US Navy welcomes Seahawk autonomous vessel
Leidos, a science and technology company, has completed the delivery of an autonomous vessel, known as Seahawk, to the US Navy.
The Office of Naval Research awarded Leidos the cost-plus-fixed fee contract to build the vessel, with an approximate value of $35.5 million, in December 2017. Work was principally performed on the Mississippi Gulf Coast.
“We are honored to provide this latest technological advancement to America’s sailors who fight to keep the seas open and free,” Rear Adm. Nevin Carr, Leidos Vice President and Navy strategic account executive, said.
Seahawk is a long-range, high-availability autonomous surface vessel with a composite trimaran hull. This medium-displacement unmanned surface vehicle (MDUSV) will enhance capabilities for naval operations.
Like Leidos’ MDUSV Sea Hunter, Seahawk is substantially larger than other U.S. Navy USVs and has significantly increased capabilities compared to smaller USVs in terms of range, seakeeping and payload capacity.
Seahawk is designed to operate with little human involvement, thus providing a forward-deployed and rapid-response asset in the global maritime surveillance network.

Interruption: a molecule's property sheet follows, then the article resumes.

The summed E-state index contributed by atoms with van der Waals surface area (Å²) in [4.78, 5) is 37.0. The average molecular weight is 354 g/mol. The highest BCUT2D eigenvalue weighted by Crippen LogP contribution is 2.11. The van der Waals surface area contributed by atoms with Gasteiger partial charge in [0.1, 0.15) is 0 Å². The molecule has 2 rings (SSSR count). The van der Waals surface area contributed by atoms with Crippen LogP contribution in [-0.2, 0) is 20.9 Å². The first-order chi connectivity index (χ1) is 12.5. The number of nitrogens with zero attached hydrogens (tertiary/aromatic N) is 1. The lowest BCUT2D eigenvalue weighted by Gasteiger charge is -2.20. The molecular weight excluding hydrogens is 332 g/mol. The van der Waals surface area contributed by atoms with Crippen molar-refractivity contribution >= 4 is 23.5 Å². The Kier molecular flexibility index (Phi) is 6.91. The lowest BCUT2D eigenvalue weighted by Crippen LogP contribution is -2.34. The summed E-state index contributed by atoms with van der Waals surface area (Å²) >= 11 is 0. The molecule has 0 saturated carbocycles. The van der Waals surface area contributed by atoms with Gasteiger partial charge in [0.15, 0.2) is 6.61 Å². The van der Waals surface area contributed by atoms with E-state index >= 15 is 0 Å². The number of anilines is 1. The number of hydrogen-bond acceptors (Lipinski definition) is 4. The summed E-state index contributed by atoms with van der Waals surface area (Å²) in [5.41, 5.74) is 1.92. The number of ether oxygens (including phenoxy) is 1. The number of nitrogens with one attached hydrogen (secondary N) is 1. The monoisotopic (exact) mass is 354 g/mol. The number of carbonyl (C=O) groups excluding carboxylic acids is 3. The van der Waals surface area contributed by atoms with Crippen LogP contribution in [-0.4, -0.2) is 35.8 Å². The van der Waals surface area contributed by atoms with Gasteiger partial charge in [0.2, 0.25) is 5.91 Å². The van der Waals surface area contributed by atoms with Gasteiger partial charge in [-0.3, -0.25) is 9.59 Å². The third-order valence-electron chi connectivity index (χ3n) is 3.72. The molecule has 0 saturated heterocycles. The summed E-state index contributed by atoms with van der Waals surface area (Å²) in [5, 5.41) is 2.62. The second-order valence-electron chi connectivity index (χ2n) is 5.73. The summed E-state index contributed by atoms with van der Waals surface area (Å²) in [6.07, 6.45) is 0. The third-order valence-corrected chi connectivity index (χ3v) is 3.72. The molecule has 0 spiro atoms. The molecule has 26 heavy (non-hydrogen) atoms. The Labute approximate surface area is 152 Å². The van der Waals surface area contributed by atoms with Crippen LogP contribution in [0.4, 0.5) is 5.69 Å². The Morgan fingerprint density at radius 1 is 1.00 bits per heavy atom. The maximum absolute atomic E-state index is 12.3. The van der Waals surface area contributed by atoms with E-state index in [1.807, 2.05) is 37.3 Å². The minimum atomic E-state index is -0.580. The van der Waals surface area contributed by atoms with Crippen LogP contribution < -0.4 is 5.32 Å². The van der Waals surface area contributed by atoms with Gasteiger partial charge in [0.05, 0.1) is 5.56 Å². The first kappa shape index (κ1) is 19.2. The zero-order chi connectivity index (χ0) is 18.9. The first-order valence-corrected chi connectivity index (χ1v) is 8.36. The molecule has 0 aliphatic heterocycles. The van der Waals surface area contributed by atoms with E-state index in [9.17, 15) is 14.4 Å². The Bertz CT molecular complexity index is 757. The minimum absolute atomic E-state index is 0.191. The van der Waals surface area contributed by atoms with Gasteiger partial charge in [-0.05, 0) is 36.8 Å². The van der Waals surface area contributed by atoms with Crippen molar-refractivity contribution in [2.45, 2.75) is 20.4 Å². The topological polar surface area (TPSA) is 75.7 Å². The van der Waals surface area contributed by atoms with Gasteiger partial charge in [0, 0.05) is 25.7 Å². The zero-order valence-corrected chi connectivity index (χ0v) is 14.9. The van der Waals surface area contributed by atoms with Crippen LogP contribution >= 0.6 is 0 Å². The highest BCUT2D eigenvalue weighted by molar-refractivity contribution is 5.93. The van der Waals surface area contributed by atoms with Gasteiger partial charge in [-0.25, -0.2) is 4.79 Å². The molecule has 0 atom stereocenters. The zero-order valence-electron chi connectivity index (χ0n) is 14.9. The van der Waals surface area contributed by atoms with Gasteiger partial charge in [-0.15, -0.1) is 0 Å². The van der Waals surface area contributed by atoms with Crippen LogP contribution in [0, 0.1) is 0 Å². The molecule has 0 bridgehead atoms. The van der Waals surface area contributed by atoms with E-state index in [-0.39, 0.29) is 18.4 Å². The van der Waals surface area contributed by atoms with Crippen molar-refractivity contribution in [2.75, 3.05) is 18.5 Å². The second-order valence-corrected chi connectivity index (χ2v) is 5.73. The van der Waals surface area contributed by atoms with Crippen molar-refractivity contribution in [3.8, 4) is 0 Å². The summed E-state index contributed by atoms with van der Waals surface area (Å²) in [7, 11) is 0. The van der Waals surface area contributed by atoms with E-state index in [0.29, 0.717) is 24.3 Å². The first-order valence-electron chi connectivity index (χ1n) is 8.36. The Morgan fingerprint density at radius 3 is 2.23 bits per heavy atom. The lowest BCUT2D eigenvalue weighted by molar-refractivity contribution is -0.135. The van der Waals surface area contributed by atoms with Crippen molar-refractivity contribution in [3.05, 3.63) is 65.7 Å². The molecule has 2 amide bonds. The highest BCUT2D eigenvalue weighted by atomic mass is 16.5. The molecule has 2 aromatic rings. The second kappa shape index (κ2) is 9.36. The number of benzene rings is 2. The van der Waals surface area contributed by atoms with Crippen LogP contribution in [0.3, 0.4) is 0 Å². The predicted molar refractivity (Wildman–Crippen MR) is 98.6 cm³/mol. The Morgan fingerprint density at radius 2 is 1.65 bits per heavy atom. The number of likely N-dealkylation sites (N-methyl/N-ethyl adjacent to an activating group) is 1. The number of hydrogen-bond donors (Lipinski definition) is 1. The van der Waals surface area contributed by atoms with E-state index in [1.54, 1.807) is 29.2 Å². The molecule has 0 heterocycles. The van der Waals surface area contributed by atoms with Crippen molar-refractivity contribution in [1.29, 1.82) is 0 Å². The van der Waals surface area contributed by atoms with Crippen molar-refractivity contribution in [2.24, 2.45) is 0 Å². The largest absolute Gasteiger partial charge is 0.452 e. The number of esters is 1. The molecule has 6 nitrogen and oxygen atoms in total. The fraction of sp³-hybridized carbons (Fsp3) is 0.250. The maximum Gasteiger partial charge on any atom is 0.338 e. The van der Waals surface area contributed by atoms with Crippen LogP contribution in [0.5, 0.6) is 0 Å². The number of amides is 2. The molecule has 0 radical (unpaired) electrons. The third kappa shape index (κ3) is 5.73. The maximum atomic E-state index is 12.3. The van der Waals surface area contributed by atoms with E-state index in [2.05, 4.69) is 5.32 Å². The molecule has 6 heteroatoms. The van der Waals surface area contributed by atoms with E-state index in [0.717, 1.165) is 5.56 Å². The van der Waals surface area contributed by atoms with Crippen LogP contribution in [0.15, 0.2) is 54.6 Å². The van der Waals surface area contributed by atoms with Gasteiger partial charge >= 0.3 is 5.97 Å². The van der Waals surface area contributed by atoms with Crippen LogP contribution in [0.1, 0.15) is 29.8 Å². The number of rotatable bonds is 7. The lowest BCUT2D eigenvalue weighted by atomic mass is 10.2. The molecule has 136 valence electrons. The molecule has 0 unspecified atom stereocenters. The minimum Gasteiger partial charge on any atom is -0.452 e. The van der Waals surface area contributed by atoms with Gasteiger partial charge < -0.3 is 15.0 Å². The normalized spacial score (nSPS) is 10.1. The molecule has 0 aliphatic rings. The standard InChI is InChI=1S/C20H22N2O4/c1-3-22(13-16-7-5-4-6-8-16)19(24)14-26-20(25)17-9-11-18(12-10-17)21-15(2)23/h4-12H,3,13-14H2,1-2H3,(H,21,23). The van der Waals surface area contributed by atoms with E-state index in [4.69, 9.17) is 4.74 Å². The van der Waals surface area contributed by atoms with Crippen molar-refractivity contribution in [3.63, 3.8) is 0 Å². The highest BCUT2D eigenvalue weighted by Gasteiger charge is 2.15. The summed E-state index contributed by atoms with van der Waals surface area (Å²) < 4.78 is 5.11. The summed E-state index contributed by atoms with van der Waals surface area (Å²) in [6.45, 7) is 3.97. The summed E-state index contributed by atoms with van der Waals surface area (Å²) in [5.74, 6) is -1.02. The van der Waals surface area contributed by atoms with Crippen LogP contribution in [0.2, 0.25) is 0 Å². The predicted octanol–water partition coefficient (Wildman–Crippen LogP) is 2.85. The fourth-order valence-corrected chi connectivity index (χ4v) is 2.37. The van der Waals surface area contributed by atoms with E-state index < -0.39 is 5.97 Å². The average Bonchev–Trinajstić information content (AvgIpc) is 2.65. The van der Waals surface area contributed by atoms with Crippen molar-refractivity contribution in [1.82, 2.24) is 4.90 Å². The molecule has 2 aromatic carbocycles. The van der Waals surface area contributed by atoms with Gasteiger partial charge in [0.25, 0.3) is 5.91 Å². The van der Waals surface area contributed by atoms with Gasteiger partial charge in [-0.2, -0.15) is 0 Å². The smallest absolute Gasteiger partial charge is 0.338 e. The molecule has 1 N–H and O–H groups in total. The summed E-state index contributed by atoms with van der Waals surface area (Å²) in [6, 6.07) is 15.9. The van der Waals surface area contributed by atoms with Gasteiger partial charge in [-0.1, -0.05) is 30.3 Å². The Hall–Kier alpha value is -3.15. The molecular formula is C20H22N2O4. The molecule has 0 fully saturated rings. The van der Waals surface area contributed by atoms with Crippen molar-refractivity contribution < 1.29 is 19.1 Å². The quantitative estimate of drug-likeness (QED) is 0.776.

“We didn’t just put an autonomous navigation system onto an existing ship,” Dan Brintzinghoffer, Leidos Vice President for Maritime Solutions, explained.
“Every mechanical and electrical system on Seahawk has unique configurations designed to run for months at a time without maintenance or a crew.”
The trimaran’s displacement (fully loaded) is 145 long tons. This includes 14,000 gallons of fuel that can power the twin diesel engines for a substantial length of time. Seahawk’s upgraded design follows an evaluation of over 300 lessons learned from Sea Hunter. These upgrades were based on joint evaluations by Leidos and the Navy and include upgraded electrical systems, a payload mounting system and test operator control station.
Seahawk will join Surface Development Squadron 1 (SURFDEVRON) in San Diego, California.